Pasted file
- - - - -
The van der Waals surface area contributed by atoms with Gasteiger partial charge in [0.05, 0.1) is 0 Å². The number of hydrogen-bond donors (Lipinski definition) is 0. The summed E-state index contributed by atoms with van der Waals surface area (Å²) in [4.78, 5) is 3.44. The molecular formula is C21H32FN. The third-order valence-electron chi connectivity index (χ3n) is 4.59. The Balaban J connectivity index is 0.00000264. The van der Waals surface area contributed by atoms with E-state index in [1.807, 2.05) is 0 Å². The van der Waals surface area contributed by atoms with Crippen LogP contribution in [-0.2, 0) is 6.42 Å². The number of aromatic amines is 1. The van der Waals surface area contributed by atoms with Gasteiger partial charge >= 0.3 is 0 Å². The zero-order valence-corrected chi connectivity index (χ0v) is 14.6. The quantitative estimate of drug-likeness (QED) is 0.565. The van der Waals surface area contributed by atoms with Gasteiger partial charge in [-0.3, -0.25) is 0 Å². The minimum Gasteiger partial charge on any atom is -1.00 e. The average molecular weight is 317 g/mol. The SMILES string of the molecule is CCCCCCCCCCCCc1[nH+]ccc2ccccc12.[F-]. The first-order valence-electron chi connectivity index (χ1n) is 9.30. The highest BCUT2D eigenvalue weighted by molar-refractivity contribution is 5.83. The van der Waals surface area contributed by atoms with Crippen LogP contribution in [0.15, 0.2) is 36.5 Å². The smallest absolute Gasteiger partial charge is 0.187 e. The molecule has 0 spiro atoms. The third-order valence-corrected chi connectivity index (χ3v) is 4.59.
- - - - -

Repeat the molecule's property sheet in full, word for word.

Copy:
The van der Waals surface area contributed by atoms with Gasteiger partial charge in [0.05, 0.1) is 0 Å². The number of hydrogen-bond donors (Lipinski definition) is 0. The summed E-state index contributed by atoms with van der Waals surface area (Å²) in [4.78, 5) is 3.44. The molecular formula is C21H32FN. The third-order valence-electron chi connectivity index (χ3n) is 4.59. The Balaban J connectivity index is 0.00000264. The van der Waals surface area contributed by atoms with E-state index in [1.807, 2.05) is 0 Å². The van der Waals surface area contributed by atoms with Crippen LogP contribution in [-0.2, 0) is 6.42 Å². The number of aromatic amines is 1. The van der Waals surface area contributed by atoms with Gasteiger partial charge >= 0.3 is 0 Å². The zero-order valence-corrected chi connectivity index (χ0v) is 14.6. The quantitative estimate of drug-likeness (QED) is 0.565. The van der Waals surface area contributed by atoms with Gasteiger partial charge in [-0.3, -0.25) is 0 Å². The minimum Gasteiger partial charge on any atom is -1.00 e. The average molecular weight is 317 g/mol. The SMILES string of the molecule is CCCCCCCCCCCCc1[nH+]ccc2ccccc12.[F-]. The first-order valence-electron chi connectivity index (χ1n) is 9.30. The highest BCUT2D eigenvalue weighted by molar-refractivity contribution is 5.83. The van der Waals surface area contributed by atoms with Crippen LogP contribution in [0.15, 0.2) is 36.5 Å². The smallest absolute Gasteiger partial charge is 0.187 e. The molecule has 0 spiro atoms. The third-order valence-corrected chi connectivity index (χ3v) is 4.59.